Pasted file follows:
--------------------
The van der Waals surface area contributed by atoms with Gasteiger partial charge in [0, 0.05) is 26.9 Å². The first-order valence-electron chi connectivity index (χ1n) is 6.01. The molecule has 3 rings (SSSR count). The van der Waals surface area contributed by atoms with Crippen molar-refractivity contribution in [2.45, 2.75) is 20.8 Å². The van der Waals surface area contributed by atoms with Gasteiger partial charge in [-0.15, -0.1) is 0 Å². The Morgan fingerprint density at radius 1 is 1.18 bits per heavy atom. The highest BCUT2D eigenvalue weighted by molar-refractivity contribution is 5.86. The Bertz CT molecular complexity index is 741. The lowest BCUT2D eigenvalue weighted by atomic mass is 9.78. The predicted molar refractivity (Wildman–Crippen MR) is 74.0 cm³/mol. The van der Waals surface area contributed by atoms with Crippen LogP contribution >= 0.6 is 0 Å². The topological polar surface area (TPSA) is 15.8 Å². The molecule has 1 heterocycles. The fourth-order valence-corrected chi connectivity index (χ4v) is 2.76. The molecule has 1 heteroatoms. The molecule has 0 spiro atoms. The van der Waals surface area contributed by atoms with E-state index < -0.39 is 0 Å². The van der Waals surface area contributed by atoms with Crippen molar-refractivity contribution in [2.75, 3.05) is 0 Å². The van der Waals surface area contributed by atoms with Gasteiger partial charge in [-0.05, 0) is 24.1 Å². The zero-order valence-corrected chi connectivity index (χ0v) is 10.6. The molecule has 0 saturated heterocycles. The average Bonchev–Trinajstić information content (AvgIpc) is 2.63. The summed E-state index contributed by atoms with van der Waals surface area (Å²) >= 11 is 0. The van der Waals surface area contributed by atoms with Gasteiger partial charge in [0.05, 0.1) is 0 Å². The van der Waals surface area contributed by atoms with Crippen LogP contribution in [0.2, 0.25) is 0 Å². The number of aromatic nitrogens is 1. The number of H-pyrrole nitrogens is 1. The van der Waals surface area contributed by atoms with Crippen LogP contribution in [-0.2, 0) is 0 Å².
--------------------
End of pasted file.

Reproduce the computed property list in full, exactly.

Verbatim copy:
The van der Waals surface area contributed by atoms with Gasteiger partial charge in [0, 0.05) is 26.9 Å². The first-order valence-electron chi connectivity index (χ1n) is 6.01. The molecule has 3 rings (SSSR count). The van der Waals surface area contributed by atoms with Crippen molar-refractivity contribution in [2.45, 2.75) is 20.8 Å². The van der Waals surface area contributed by atoms with Gasteiger partial charge in [-0.15, -0.1) is 0 Å². The Morgan fingerprint density at radius 1 is 1.18 bits per heavy atom. The highest BCUT2D eigenvalue weighted by molar-refractivity contribution is 5.86. The Bertz CT molecular complexity index is 741. The lowest BCUT2D eigenvalue weighted by atomic mass is 9.78. The predicted molar refractivity (Wildman–Crippen MR) is 74.0 cm³/mol. The van der Waals surface area contributed by atoms with Crippen LogP contribution >= 0.6 is 0 Å². The topological polar surface area (TPSA) is 15.8 Å². The molecule has 1 heterocycles. The fourth-order valence-corrected chi connectivity index (χ4v) is 2.76. The molecule has 1 heteroatoms. The molecule has 0 spiro atoms. The van der Waals surface area contributed by atoms with E-state index < -0.39 is 0 Å². The van der Waals surface area contributed by atoms with Crippen molar-refractivity contribution in [2.75, 3.05) is 0 Å². The van der Waals surface area contributed by atoms with Gasteiger partial charge in [-0.05, 0) is 24.1 Å². The zero-order valence-corrected chi connectivity index (χ0v) is 10.6. The molecule has 0 saturated heterocycles. The average Bonchev–Trinajstić information content (AvgIpc) is 2.63. The summed E-state index contributed by atoms with van der Waals surface area (Å²) >= 11 is 0. The van der Waals surface area contributed by atoms with Gasteiger partial charge in [0.05, 0.1) is 0 Å². The van der Waals surface area contributed by atoms with Crippen LogP contribution in [0.2, 0.25) is 0 Å². The number of aromatic nitrogens is 1. The number of H-pyrrole nitrogens is 1. The van der Waals surface area contributed by atoms with Crippen LogP contribution in [-0.2, 0) is 0 Å².